2014 BMW X5, sport meets luxury, faster: Motoramic Drives
BMW would probably claim to have put the “sport” in “sport utility vehicle” back in 1999 when it introduced the first-generation X5. Back then, the BMW bigwigs cooked up the term “sport activity vehicle,” and marketed the decidedly sporty X5 under that banner. After driving the all-new third generation X5, however, we’d like to propose a slightly different descriptor: “Luxury activity vehicle,” marking the X5’s evolution from high-riding sports SUV to a bonafide luxury chariot.
While it’s true that the second-generation grew considerably to accommodate a third-row seat, it remained a rather athletic vehicle nonetheless. The third generation X5, conversely, is closer in character to the 7-Series sedan than, say, the Porsche Cayenne (which is a “sport activity vehicle” if there ever was one).
The styling changes offer the first hints of the X5’s newfound maturity. While it clearly represents an evolution of the previous model, there is a slab-sidedness that even the numerous side swooshes and scallops cannot hide. The windows are positively huge and upright, standing in stark contrast to the narrow-windowed, gangster-chop profiles of the Range Rover Sport and aforementioned Cayenne. And the tailgate is more upright, like a minivan, boosting cargo space but eliminating style. Despite a growth spurt of two inches, BMW managed to shave roughly 200 lbs. from the X5’s overall weight.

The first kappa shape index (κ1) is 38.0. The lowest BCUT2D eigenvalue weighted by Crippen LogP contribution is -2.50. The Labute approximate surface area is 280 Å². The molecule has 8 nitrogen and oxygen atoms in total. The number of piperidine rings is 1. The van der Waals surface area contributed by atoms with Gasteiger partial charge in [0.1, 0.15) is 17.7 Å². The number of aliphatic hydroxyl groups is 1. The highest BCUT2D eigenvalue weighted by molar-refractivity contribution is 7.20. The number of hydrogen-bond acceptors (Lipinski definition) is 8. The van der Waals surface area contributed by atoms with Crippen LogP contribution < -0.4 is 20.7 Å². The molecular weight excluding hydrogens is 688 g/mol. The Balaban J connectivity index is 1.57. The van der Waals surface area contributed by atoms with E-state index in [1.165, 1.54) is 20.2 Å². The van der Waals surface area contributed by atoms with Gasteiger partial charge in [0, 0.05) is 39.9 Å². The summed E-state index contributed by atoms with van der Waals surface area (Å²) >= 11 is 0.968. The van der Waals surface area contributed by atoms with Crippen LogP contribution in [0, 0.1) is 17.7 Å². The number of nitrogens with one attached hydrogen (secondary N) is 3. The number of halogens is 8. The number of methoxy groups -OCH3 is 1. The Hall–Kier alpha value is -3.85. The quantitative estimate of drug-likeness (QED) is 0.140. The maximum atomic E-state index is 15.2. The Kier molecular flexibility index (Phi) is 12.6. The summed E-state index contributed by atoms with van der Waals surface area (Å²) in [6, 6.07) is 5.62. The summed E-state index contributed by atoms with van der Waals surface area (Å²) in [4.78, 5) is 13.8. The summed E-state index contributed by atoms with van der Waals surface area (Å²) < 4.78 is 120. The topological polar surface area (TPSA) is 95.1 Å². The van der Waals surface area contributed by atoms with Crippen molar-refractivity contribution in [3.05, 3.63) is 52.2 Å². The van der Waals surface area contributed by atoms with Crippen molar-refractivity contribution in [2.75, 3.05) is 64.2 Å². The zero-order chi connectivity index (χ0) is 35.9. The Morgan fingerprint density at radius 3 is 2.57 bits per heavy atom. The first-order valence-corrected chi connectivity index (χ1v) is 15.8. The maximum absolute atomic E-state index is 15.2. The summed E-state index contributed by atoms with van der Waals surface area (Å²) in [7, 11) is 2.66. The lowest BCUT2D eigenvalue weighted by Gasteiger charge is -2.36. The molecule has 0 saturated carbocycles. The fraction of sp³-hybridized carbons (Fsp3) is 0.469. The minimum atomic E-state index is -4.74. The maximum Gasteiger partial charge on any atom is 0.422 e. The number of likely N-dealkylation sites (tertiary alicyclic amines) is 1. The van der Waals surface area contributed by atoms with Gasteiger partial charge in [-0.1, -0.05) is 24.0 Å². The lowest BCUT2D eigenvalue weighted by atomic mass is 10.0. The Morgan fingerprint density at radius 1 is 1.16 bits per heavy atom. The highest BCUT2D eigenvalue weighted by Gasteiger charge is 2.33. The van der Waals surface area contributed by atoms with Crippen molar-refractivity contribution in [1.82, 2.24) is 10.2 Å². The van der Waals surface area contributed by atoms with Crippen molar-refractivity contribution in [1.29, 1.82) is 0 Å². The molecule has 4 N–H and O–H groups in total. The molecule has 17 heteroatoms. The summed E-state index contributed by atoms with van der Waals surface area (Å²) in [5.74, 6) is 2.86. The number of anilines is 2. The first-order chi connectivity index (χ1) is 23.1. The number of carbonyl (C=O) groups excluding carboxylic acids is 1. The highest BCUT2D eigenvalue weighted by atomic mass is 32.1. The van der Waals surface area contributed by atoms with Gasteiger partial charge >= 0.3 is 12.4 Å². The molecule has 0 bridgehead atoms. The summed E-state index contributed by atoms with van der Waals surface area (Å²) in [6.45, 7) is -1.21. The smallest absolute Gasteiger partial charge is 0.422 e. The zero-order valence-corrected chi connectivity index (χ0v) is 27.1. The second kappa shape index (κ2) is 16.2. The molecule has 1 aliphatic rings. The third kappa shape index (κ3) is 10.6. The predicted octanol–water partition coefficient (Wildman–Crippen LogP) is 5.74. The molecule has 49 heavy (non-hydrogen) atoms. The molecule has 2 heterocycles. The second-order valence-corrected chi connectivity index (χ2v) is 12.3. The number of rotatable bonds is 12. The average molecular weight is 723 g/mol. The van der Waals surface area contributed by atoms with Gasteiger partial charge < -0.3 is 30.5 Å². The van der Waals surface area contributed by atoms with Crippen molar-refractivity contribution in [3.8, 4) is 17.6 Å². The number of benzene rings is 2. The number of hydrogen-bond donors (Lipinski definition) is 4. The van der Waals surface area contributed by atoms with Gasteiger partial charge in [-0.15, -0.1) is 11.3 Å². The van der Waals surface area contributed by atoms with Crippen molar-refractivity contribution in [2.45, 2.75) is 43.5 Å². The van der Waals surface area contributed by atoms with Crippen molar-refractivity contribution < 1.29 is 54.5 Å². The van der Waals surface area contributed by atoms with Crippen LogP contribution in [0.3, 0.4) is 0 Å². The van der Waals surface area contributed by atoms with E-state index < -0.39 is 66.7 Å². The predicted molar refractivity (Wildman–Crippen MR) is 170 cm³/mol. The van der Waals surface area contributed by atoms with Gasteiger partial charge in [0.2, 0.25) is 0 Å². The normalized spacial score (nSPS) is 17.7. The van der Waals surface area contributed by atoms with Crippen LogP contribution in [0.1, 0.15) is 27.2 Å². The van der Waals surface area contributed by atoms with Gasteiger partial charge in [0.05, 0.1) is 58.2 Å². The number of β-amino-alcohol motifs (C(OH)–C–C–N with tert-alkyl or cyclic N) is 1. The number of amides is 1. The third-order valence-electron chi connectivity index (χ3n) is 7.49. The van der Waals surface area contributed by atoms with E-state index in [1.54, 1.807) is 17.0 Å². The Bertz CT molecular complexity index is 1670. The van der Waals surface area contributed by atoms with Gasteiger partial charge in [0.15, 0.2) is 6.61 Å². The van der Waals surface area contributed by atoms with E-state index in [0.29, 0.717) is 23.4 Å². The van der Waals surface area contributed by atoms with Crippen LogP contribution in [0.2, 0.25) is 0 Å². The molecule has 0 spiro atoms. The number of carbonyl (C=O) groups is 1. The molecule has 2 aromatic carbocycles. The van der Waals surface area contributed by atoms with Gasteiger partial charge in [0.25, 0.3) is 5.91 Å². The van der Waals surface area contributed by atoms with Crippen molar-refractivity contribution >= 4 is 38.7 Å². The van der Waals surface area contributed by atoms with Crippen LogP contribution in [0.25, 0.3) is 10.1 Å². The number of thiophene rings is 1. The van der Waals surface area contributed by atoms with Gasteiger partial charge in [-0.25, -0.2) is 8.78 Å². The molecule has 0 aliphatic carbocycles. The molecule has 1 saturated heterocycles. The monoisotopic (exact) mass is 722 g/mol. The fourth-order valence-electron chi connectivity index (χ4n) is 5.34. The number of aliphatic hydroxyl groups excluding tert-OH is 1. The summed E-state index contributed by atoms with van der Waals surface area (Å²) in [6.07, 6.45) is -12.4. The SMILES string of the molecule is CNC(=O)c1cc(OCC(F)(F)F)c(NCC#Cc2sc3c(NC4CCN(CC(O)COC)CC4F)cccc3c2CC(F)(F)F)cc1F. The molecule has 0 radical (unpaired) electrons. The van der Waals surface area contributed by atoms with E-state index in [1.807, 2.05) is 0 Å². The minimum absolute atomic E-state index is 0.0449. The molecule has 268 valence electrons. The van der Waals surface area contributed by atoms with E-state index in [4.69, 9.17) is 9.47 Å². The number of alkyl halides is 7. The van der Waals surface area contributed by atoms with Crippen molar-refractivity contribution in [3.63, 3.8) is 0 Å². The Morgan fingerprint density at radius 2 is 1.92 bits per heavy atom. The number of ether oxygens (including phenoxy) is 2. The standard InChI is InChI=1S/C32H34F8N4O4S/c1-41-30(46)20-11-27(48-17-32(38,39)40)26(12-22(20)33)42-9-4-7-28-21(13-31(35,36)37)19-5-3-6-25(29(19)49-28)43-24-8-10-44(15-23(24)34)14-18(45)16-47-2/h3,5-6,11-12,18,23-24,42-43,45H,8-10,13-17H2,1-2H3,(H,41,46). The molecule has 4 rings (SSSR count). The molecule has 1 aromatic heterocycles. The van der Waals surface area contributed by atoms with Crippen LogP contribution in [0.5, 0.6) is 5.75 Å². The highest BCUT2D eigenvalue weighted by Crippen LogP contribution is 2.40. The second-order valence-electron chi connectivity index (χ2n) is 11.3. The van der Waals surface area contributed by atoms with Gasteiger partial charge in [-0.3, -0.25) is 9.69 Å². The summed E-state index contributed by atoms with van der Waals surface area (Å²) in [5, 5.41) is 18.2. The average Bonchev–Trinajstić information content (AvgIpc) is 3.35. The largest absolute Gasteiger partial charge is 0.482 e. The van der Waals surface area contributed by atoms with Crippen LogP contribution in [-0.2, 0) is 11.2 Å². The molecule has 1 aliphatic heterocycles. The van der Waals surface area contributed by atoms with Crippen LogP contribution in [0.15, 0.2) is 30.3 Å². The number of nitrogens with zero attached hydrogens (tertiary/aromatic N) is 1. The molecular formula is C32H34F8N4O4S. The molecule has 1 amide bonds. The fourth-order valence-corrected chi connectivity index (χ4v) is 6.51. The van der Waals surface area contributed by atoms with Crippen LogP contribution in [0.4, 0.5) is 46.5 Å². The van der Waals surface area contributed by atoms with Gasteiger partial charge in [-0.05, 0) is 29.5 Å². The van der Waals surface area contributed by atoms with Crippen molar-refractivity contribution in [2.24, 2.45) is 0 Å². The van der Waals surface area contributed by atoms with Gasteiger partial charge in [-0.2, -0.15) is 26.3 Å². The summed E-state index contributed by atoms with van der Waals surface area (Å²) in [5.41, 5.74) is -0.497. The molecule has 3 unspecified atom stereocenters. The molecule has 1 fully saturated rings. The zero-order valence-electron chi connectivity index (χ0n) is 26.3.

While the shape is stoic, the design shines in the details—literally. The headlamps bling like Lil Wayne’s teeth, featuring an LED “eyebrow” to accentuate its determined, predatory scowl. Talking of grills, the X5’s remains wide and bold (if a little blunt), leading into a beautifully contoured hood.
Offered with rear-wheel-drive in the sDrive35i ($53,725), as well as all-wheel-drive xDrive35i ($56,025), xDrive35d ($57,525), and xDrive50i ($69,125) models, each can be outfitted along four distinct “lines:” Base, Luxury, xLine and MSport – delivering luxurious upgrades for a sizable price, while the MSport line comes bedecked with a subtle hint of sporting ferociousness.
Inside, the X5 stuns, featuring beautiful, sweeping lines and artfully placed wood, satin-finished metal, chrome and piano black materials – taking a nice step forward from the outgoing X5. The 10.3-inch infotainment screen now stands up separate from the dash. The rear comfort seats can be ordered with or without the optional, non-too spacious but still workable third row of seats.